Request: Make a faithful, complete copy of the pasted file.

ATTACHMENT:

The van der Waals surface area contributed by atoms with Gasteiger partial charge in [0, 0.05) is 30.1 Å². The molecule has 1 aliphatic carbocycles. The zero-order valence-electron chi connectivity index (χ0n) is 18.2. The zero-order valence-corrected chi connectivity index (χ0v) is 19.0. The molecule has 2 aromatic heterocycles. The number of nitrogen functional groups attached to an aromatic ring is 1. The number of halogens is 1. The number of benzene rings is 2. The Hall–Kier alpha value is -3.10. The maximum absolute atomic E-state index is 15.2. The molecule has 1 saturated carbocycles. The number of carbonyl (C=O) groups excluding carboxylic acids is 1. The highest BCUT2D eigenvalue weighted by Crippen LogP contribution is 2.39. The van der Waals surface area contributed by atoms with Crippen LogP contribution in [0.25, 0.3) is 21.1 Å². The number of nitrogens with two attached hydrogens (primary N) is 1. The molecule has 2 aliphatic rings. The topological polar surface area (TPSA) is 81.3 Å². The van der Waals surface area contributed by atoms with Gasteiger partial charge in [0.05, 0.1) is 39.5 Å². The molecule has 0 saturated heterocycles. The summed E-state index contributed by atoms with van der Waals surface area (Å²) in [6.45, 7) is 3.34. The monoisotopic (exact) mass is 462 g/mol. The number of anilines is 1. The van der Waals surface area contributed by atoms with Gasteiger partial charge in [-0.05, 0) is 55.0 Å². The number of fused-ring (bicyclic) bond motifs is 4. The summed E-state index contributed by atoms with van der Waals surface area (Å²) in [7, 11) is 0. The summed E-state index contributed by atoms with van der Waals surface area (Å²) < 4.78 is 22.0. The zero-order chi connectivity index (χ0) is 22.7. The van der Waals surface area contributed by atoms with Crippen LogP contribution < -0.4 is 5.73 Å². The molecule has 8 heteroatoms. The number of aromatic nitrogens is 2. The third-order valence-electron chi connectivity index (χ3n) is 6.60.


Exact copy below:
The van der Waals surface area contributed by atoms with Gasteiger partial charge in [0, 0.05) is 30.1 Å². The molecule has 1 aliphatic carbocycles. The zero-order valence-electron chi connectivity index (χ0n) is 18.2. The zero-order valence-corrected chi connectivity index (χ0v) is 19.0. The molecule has 2 aromatic heterocycles. The number of nitrogen functional groups attached to an aromatic ring is 1. The number of halogens is 1. The number of benzene rings is 2. The Hall–Kier alpha value is -3.10. The maximum absolute atomic E-state index is 15.2. The molecule has 1 saturated carbocycles. The number of carbonyl (C=O) groups excluding carboxylic acids is 1. The highest BCUT2D eigenvalue weighted by Crippen LogP contribution is 2.39. The van der Waals surface area contributed by atoms with Crippen LogP contribution in [0.25, 0.3) is 21.1 Å². The number of nitrogens with two attached hydrogens (primary N) is 1. The molecule has 2 aliphatic rings. The topological polar surface area (TPSA) is 81.3 Å². The van der Waals surface area contributed by atoms with Gasteiger partial charge in [0.05, 0.1) is 39.5 Å². The molecule has 0 saturated heterocycles. The summed E-state index contributed by atoms with van der Waals surface area (Å²) in [6.45, 7) is 3.34. The monoisotopic (exact) mass is 462 g/mol. The number of anilines is 1. The van der Waals surface area contributed by atoms with Gasteiger partial charge in [-0.05, 0) is 55.0 Å². The number of fused-ring (bicyclic) bond motifs is 4. The summed E-state index contributed by atoms with van der Waals surface area (Å²) in [7, 11) is 0. The summed E-state index contributed by atoms with van der Waals surface area (Å²) < 4.78 is 22.0. The zero-order chi connectivity index (χ0) is 22.7. The van der Waals surface area contributed by atoms with Crippen LogP contribution < -0.4 is 5.73 Å². The molecule has 8 heteroatoms. The number of aromatic nitrogens is 2. The third-order valence-electron chi connectivity index (χ3n) is 6.60.